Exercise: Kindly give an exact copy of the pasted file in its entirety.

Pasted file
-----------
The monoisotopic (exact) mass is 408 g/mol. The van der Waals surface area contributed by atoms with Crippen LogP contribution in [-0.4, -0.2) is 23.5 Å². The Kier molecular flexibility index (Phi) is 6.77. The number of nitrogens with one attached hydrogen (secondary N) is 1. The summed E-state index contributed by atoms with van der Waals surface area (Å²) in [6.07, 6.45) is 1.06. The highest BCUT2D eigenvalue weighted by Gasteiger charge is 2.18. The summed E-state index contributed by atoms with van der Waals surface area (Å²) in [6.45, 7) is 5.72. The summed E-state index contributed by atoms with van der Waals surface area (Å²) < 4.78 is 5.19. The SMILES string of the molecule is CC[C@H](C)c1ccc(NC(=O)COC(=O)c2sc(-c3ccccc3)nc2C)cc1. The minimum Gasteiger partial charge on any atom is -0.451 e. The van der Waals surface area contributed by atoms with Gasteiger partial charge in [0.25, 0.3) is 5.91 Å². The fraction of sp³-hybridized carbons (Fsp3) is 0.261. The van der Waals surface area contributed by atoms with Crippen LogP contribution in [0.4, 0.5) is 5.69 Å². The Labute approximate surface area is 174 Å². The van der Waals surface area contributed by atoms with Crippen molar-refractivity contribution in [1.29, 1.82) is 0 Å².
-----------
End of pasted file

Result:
The monoisotopic (exact) mass is 408 g/mol. The van der Waals surface area contributed by atoms with Crippen LogP contribution in [-0.4, -0.2) is 23.5 Å². The Kier molecular flexibility index (Phi) is 6.77. The number of nitrogens with one attached hydrogen (secondary N) is 1. The summed E-state index contributed by atoms with van der Waals surface area (Å²) in [6.07, 6.45) is 1.06. The highest BCUT2D eigenvalue weighted by Gasteiger charge is 2.18. The summed E-state index contributed by atoms with van der Waals surface area (Å²) in [6.45, 7) is 5.72. The summed E-state index contributed by atoms with van der Waals surface area (Å²) < 4.78 is 5.19. The SMILES string of the molecule is CC[C@H](C)c1ccc(NC(=O)COC(=O)c2sc(-c3ccccc3)nc2C)cc1. The minimum Gasteiger partial charge on any atom is -0.451 e. The van der Waals surface area contributed by atoms with Gasteiger partial charge in [0.25, 0.3) is 5.91 Å². The fraction of sp³-hybridized carbons (Fsp3) is 0.261. The van der Waals surface area contributed by atoms with Crippen LogP contribution in [0.4, 0.5) is 5.69 Å². The Labute approximate surface area is 174 Å². The van der Waals surface area contributed by atoms with Crippen molar-refractivity contribution in [1.29, 1.82) is 0 Å².